This 2% target comes out from nothing.  It is actually a theft of increasing productivity which should normally make prices reduce.

You don't have to give people any incentive to spend money whatsoever.  Who are you to tell them what they should do ?  If they want to spend money only for what they think is absolutely necessary, it is their right.  Don't you believe in freedom at all ?

Why don't you just have police beat them in order to force them to go shopping ?  It would be much simpler.
ribuck
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January 26, 2011, 10:41:36 AM
 #18

... inflation would cause them to spend and the economy might just recover ...

It's a misconception that "the economy" is an entity of its own, that it is anything other than the aggregate of what is done by people. You are essentially saying that people should be forced to do something other than what is in their best interests, for the benefit of a statistic called "the economy".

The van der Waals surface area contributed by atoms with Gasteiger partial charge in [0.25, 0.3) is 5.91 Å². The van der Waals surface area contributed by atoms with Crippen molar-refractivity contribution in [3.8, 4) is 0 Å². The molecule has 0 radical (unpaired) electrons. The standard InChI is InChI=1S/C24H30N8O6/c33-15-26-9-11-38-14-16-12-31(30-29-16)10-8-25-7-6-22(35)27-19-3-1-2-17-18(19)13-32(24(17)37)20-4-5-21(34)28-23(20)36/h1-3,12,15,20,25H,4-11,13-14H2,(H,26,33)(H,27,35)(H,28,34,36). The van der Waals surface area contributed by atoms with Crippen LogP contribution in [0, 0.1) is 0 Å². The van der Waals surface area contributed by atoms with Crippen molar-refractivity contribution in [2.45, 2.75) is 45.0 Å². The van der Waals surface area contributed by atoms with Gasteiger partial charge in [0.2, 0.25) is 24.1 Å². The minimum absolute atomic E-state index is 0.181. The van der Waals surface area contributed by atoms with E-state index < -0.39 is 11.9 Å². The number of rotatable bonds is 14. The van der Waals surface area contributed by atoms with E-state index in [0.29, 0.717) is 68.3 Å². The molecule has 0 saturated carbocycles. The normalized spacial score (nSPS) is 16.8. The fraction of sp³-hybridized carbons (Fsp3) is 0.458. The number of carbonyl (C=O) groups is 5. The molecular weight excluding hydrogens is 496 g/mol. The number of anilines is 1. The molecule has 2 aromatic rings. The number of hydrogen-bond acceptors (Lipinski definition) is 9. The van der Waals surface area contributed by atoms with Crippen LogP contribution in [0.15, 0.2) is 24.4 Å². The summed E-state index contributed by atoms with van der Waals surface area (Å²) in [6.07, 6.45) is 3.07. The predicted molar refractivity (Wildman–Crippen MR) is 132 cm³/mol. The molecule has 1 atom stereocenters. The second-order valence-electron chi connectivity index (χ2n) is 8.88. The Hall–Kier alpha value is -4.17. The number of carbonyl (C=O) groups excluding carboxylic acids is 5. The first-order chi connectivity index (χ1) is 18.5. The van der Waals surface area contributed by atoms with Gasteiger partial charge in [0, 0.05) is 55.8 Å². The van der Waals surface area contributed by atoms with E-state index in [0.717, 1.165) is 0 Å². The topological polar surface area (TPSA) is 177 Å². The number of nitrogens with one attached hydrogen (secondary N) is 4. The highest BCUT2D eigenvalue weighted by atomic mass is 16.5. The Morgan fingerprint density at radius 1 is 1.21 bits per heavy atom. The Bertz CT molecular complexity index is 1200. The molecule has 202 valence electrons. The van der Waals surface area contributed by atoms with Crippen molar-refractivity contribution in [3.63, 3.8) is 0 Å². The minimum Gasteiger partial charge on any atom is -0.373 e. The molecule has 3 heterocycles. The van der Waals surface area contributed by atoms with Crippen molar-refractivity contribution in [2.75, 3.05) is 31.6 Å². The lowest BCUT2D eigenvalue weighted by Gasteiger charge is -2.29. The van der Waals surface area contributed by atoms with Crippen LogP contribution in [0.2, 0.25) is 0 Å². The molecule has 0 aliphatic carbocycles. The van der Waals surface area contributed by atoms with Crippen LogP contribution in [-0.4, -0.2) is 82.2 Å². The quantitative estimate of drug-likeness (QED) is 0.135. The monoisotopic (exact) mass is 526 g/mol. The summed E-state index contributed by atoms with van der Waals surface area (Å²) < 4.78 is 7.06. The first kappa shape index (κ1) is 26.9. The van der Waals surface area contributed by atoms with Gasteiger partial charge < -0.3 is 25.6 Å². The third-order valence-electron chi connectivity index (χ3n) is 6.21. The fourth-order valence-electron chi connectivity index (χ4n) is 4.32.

But if "the economy" can only show the statistics that you want to see, when society is structured against the best interests of the people within it, then I think you're looking at the wrong side of the equation.
grondilu
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January 26, 2011, 10:48:52 AM
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It's a misconception that "the economy" is an entity of its own, that it is anything other than the aggregate of what is done by people. You are essentially saying that people should be forced to do something other than what is in their best interests, for the benefit of a statistic called "the economy".

But if "the economy" can only show the statistics that you want to see, when society is structured against the best interests of the people within it, then I think you're looking at the wrong side of the equation.